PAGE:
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  • Cosmopolitan Desires. Global Modernity and World Literature in Latin America by Mariano Siskind
  • Alejandro Mejías-López
Siskind, Mariano. Cosmopolitan Desires. Global Modernity and World Literature in Latin America. Evanston: Northwestern UP, 2014. 357 pp.

In the rapidly growing fields of World Literature and Global Modernisms, haunted each by their own type of provincialism, Mariano Siskind’s Cosmopolitan Desires. Global Modernity and World Literature in Latin America brings a breath of fresh air. A solidly researched monograph offering an alternative view of the workings of world literature and its conceptualization from the peripheries of the world-system, Cosmopolitan Desires is a major contribution to current debates on global literature from the field of Latin American studies.

In Cosmopolitan Desires, Siskind argues the need to historicize world literature, both as a concept and as a practice, while offering “an invitation to think about the differential specificity of marginal renderings of the world, vis-à-vis the worlds devised in metropolitan locations” (18). His main argument is that Latin American (and by extension all peripheral) cosmopolitan writing is constituted by a “desire for the world.” Siskind defines this “world” as a fantasy, an imaginary discursive space from which Latin American cosmopolitan (male) writers see themselves excluded because of their own particularism. Peripheral cosmopolitanism, moved by the desire to belong to a utopian universal modernity, emerges then as a sort of therapeutic narrative of universality to work though the trauma of marginality and exclusion. Nonetheless, for Siskind this cosmopolitan desire is effective and productive, for it “widens the margins of cultural and political agency and illuminates new meanings by reinscribing cultural particularities in larger, transcultural networks of signification” (21–22). [End Page 228]

The book’s appendix is comprised of Schuessler’s English-language rendition of The Last Judgment (translated from Horcasitas’s Spanish translation from the Nahuatl); it will no doubt be exceedingly useful in the university classroom and for scholars of early Mexican theater. The fascinating insights Schuessler advances throughout the book are interrupted at points by the prose’s occasional recursivity, which slows the unfolding of the book’s argument. Despite this minor criticism, Foundational Arts offers researchers and students alike a thorough and up-close look into early New Spanish artistic mestizaje.

Part two of the book moves back in time to the gap between Holmberg’s novel and the 1920s and consists of three chapters entirely devoted to modernismo, which Siskind rightly considers the first comprehensive attempt on the part of a generation of Latin American writers to theorize and engage with the literatures of the world. In the opening chapter, Siskind explores the many instances in which modernistas posited the existence of a world literary space and imagined their place in it. Mastering an impressive archive of texts by both central and marginal writers, Siskind unveils and analyzes a rich and complex tradition of thinking Latin America in relation to the world. Modernismo, concludes Siskind, is constituted by an unresolvable contradiction between a particularistic, identitarian drive and a cosmopolitan, universalist one, a tension that permeates the production of the movement, and that ultimately defines the difficult predicate in which all marginal cosmopolitanisms find themselves.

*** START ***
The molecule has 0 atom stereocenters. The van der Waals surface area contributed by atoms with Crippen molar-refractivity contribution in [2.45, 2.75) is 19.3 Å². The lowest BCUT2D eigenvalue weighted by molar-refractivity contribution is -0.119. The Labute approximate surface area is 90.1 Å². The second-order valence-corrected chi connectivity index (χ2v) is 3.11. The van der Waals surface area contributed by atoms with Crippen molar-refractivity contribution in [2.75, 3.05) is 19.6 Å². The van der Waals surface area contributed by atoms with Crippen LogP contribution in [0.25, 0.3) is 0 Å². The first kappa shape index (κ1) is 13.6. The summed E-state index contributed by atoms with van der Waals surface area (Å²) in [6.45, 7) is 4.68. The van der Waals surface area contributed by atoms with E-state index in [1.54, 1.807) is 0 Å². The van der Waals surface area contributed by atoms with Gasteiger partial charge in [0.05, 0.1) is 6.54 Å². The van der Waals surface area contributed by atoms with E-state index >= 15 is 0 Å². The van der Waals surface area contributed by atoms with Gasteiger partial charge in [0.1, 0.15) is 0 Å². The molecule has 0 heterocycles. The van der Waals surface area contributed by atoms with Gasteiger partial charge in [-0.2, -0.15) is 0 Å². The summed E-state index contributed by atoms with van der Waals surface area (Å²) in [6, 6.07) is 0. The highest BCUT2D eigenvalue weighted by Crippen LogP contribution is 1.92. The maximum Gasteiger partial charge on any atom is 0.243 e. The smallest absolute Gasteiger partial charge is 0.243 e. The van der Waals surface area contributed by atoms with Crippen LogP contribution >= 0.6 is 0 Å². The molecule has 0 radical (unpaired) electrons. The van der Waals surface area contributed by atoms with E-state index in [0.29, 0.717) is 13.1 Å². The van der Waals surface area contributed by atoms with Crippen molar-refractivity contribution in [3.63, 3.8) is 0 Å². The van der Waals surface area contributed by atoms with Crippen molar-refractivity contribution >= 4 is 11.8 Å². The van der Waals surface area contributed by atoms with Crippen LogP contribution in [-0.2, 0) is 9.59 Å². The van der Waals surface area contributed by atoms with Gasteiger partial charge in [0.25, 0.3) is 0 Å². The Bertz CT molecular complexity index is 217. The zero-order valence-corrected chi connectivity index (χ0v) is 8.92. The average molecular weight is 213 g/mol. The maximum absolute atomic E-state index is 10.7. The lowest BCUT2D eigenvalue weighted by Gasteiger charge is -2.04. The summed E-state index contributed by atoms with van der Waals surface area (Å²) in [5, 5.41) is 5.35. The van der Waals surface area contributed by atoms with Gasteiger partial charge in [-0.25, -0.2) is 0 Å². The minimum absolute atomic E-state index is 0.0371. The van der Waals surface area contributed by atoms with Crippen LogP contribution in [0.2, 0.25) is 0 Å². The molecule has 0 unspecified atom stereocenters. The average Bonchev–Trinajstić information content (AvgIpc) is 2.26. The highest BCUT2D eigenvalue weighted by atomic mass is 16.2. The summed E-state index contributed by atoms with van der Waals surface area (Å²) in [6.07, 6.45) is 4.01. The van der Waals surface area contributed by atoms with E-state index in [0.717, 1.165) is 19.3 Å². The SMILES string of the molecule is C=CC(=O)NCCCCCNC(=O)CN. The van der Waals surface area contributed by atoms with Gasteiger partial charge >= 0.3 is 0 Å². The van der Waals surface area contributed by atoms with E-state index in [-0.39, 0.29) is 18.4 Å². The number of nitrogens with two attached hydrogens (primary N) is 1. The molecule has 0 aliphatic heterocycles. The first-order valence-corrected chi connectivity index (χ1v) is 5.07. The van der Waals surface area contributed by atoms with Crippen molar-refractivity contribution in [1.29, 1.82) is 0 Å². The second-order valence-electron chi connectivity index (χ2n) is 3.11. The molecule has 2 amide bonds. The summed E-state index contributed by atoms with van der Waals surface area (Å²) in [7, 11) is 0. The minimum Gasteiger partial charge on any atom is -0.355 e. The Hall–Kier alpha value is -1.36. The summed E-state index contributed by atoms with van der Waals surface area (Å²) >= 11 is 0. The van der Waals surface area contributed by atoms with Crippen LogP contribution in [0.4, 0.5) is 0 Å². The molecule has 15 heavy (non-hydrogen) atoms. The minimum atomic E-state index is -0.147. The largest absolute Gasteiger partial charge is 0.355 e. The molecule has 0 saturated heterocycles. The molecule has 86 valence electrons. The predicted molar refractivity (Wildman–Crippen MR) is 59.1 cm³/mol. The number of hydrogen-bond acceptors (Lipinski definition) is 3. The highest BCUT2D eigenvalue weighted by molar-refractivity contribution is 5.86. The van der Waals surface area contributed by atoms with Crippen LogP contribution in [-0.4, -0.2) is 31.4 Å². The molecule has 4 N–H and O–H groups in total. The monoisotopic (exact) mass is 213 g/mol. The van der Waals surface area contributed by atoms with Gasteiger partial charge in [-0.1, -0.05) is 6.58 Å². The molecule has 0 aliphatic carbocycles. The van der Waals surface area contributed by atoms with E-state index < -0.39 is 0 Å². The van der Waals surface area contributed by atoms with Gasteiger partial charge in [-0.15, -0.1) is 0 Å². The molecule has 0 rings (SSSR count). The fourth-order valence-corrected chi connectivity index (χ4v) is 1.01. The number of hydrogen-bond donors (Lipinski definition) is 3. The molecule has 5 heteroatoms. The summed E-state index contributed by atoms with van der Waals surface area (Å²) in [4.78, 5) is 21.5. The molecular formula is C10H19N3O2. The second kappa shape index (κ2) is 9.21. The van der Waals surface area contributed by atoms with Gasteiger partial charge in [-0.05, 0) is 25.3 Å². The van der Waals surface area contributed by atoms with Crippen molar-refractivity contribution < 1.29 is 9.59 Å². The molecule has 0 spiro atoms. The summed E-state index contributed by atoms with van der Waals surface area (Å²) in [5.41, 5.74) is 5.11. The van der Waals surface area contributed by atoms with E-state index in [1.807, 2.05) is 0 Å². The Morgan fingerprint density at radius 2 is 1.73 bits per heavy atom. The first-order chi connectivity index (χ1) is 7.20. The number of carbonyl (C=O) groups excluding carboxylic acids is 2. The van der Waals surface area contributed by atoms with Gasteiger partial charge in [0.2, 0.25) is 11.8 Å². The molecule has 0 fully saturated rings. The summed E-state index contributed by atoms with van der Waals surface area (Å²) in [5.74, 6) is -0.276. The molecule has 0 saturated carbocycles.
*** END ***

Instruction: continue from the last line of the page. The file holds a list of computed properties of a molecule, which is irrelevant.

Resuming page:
Two case studies compose the last two chapters. Ruben Darío and Enrique Gómez Carrillo, center and periphery of modernismo as codified in a century of criticism, serve Siskind to explore the scope and the limits of modernismo’s cosmopolitanism. Ironically, in Siskind’s reading, Darío, the cosmopolitan face of the movement, seemed unable to think of modernity and indeed the world as anything but French so that his originality and his worldly modernity resided in Darío’s becoming “Latin Americanly French” (214). Marginal Gómez Carrillo, on the other hand, becomes the subject of a richer, more daring narrative of cosmopolitanism [End Page 229] through his many travel writings beyond Europe. In Siskind’s persuasive reading, Gómez Carrillo was not merely imitating a hegemonic orientalist view, “but regularly contradict[ing] it by opening up a counter punctual space of cosmopolitan contestation” and by “producing a discourse of marginal cosmopolitanism that posits a world beyond Paris and London” (228). Moving between reproduction and resistance, showing an exceptional...


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